We often think of certain attributes such as optimism and pessimism as givens, permanent and ingrained into our personalities, something that we have little control over or can do nothing about. That’s not a very helpful point of view. It renders us helpless, powerless, victims of either our genetics or early child upbringing.
However, scientists are learning today that we are much more fluid in personality, biology, and even intelligence than we have long believed. Epigenetics asserts that organisms can change by modifying how genes express themselves rather than by altering the genetic code itself. In part, this means that we can modify many aspects of our personalities by changing the way we see and think about what is going on in our lives. Even people who consider themselves to be pessimists can become optimistic and resilient by modifying their point of view.
There are lots of strategies for becoming more optimistic. Most encourage you to become aware of your thoughts and change your thinking when you are going through a difficult time. I happen to like a particular technique taught by Martin Seligman, the father of positive psychology. I actually wrote another blog about this a number of years back but think it is worth mentioning again.
Attributions During Hard and Good Times
Seligman claims that we make three attributions when something good or bad happens in our lives. One is duration—do we see it as permanent or temporary? A second is cause—do we see it as personal or impersonal? A third is proportion—do we see it as pervasive or local?
Here’s how optimists think. They see negative events as temporary, impersonal and local. For example, someone gets low marks and criticism for a verbal report in front of his work group. An optimist would see this as temporary (the next report will go much better), impersonal (a function of extraneous factors rather than one’s own ability) and local (related to this report and not one’s job in general).
A pessimist does the opposite. He interprets the low mark and criticism as permanent (“I never do well in these situations”), personal (“I’m not good in front of a group”) and pervasive (“another indication that things are not going well at work”).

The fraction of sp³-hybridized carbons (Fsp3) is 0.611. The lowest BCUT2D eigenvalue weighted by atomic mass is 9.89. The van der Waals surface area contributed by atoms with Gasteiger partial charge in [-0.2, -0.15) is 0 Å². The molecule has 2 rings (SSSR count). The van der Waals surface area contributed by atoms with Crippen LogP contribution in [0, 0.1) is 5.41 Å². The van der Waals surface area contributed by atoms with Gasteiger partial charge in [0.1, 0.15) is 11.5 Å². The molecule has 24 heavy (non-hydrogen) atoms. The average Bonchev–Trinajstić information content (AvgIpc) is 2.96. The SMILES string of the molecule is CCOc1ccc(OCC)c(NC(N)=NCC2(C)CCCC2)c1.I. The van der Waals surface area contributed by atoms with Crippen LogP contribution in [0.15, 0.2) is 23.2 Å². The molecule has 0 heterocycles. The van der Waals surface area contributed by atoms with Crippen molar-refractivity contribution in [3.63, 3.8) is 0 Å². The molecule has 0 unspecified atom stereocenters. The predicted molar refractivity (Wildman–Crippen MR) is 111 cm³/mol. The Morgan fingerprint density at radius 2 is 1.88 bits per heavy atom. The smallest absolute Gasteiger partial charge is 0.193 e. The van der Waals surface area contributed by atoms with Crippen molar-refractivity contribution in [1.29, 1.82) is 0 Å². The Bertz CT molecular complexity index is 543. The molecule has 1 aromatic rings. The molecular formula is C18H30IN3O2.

It is fascinating to know that optimists and pessimists do the opposite with positive events. An optimist sees positive events as permanent, personal and pervasive. Suppose she gives a report and gets high marks and lots of praise. She believes she always does well on reports (permanent), it is due to her good research and speaking abilities (personal), and she views it as pervasive or true across many aspects of her life.
Again, a pessimist does the opposite. The high marks were temporary (“I got lucky”), impersonal (“I found a really relevant research report”) and local (“This meeting and topic came together nicely”).
Here’s the kicker. Optimists are not “better” or naturally more talented than pessimists. They simply have better strategies for confronting the ups and downs of life. They view what happens in a way that serves rather than defeats them and thereby not only experience more happiness but become more resilient and better able to deal with future challenges.
So, I want to challenge you to examine yourself and learn this skill, if is not natural to you. Take a moment to write down a negative and positive situation and then identify the optimistic perspective for each of these situations. I know that it is tempting to shortcut this process and quickly think it out in your mind but it is far more powerful to actually go through the exercise in writing. Your automatic responses are deeply ingrained and writing out a new response allows you to think through, much more deliberately, how you want to respond.
Optimistic view of a Negative Event/Situation
Keep this up and you’re training yourself to experience your life from abundance not scarcity. You’ll become happier and more resilient.